I was planning on writing code that would get stock data from the exchange and store it for use and analysis later. I'm new to programming and Python so I don't really know where to get started. Are there functions, modules, or techniques I should be aware of? So far I'm only familiar with conditional programming, defining functions/objects, recursive loops, working with strings, reading from and writing to text files, etc. Just the basics really. What else would I have to learn to get started on a project like this? All help is appreciated. Thanks!

-- ThisIsNotAnId.

Use an online resource that makes it easy to retrieve data. Many sites have an API (Application Programming Interface) that allow programs to retrieve data with a few function calls.

For instance, Yahoo lets you retrieve a csv file of stock quotes with a url.
You can use the urllib.retrieve module to retrieve the data, and the csv module to process it.

#Written for and tested on Python 3.1.
import csv
import urllib.request

def yahoo_quotes_csv_url(tickers):
    return ''.join(('http://finance.yahoo.com/d/quotes.csv?s=',
                    '+'.join(tickers),
                    '&f=snl1'))

if __name__ == '__main__':
    tickers = ('GOOG', 'AAPL')
    url = yahoo_quotes_csv_url(tickers)
    print(url)
    urllib.request.urlretrieve(url, 'quotes.csv')
    reader = csv.reader(open('quotes.csv'))
    for row in reader:
        #row[0]=ticker, row[1]=company, float(row[2])=value
        print(row)

Different sites will provide different interfaces and have more data, but if you remember to read the documentation about retrieving data and if you remember to use the right modules you can use it.

Edited 5 Years Ago by lrh9: n/a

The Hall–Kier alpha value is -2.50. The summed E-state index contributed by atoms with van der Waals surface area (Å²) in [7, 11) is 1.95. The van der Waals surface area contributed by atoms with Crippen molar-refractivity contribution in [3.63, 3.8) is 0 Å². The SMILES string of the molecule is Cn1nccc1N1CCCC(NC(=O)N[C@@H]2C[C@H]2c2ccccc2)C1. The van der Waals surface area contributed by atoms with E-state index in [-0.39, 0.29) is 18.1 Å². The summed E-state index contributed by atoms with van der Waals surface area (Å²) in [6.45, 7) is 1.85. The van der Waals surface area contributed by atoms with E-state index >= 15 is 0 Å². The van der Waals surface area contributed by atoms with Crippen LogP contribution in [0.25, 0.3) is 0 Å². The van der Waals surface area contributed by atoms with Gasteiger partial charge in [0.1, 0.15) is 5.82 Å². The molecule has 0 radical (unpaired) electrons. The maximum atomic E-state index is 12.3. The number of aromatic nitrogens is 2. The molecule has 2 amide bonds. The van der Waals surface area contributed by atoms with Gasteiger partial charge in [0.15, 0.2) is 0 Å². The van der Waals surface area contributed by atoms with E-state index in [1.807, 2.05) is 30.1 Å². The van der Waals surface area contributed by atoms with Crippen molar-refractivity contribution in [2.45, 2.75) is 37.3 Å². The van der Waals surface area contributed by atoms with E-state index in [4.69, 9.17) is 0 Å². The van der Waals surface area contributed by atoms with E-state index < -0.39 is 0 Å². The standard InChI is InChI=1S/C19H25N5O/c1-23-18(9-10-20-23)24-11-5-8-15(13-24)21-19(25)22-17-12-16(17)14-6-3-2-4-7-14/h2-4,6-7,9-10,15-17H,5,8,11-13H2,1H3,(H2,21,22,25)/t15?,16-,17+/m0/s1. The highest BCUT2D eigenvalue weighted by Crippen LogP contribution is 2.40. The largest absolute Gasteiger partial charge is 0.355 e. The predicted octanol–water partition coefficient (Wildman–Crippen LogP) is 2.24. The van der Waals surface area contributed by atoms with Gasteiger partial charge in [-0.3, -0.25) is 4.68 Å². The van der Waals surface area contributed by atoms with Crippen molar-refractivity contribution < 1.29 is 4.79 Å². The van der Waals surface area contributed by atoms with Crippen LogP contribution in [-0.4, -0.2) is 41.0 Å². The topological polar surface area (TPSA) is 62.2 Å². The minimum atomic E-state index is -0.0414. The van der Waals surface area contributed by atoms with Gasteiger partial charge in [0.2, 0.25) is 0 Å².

Comments
Very helpful!

As postet over using site API can help.

For webscraping are BeautifulSoup and lxml good parser.
Just a quick example with BeautifulSoup,take out price of bean.

#Python 2.x
from BeautifulSoup import BeautifulSoup
import urllib2

url = urllib2.urlopen('http://beans.itcarlow.ie/prices.html')
soup = BeautifulSoup(url)
#print soup #site conteds

tag = soup.find('strong')
print tag  #[<strong>$6.36</strong>]
print tag.string  #$6.36

Edited 5 Years Ago by snippsat: n/a

Comments
Provided helpful information.

Google finance has a "Get quotes" function.
Here is a demo how we can use this function with python.
To get data here i use regular expression.
Regular expression and html can be hard,thats why parser often are better to use.
Will see if i write a BeautifulSoup to.

import re, urllib

def get_quote(symbol):
    base_url = 'http://finance.google.com/finance?q='
    content = urllib.urlopen(base_url + symbol).read()
    find_q = re.search(r'\<span\sid="ref_\d+.*">(.+)<', content)
    if find_q:
        quote = find_q.group(1)
    else:
        quote = 'no quote available for: %s' % symbol
    return quote

def main():
    #print get_quote('ibm') #168.28

    #Test of 5 companys
    Companys = ['google', 'ibm', 'microsoft', 'apple', 'nvidia']
    for i,value in enumerate(Companys):
        print '%s --> %s' %  (Companys[i],get_quote(value))

        '''Output-->
        google --> 525.10
        ibm --> 168.28
        microsoft --> 25.52
        apple --> 350.70
        nvidia --> 18.52
        '''

if __name__ == "__main__":
    main()

Edited 5 Years Ago by snippsat: n/a

Snippsat: cleaned little your code, as loop was little strange:

import re, urllib

def get_quote(symbol):
    base_url = 'http://finance.google.com/finance?q='
    content = urllib.urlopen(base_url + symbol).read()
    find_q = re.search(r'\<span\sid="ref_\d+.*">(.+)<', content)
    return find_q.group(1) if find_q else 'no quote available for: %s' % symbol

def print_quotes(companys):
    for company in companys:
        print '%s --> %s' %  (company,get_quote(company))

if __name__ == "__main__":
    #Test of 5 companys
    print_quotes(['google', 'ibm', 'microsoft', 'apple', 'nvidia'])

Best would be to check Google's Python API for access.

Edited 5 Years Ago by pyTony: n/a

Thanks for all the info everyone! I didn't know about urllib or re before, but it turns out they can be used for a lot!

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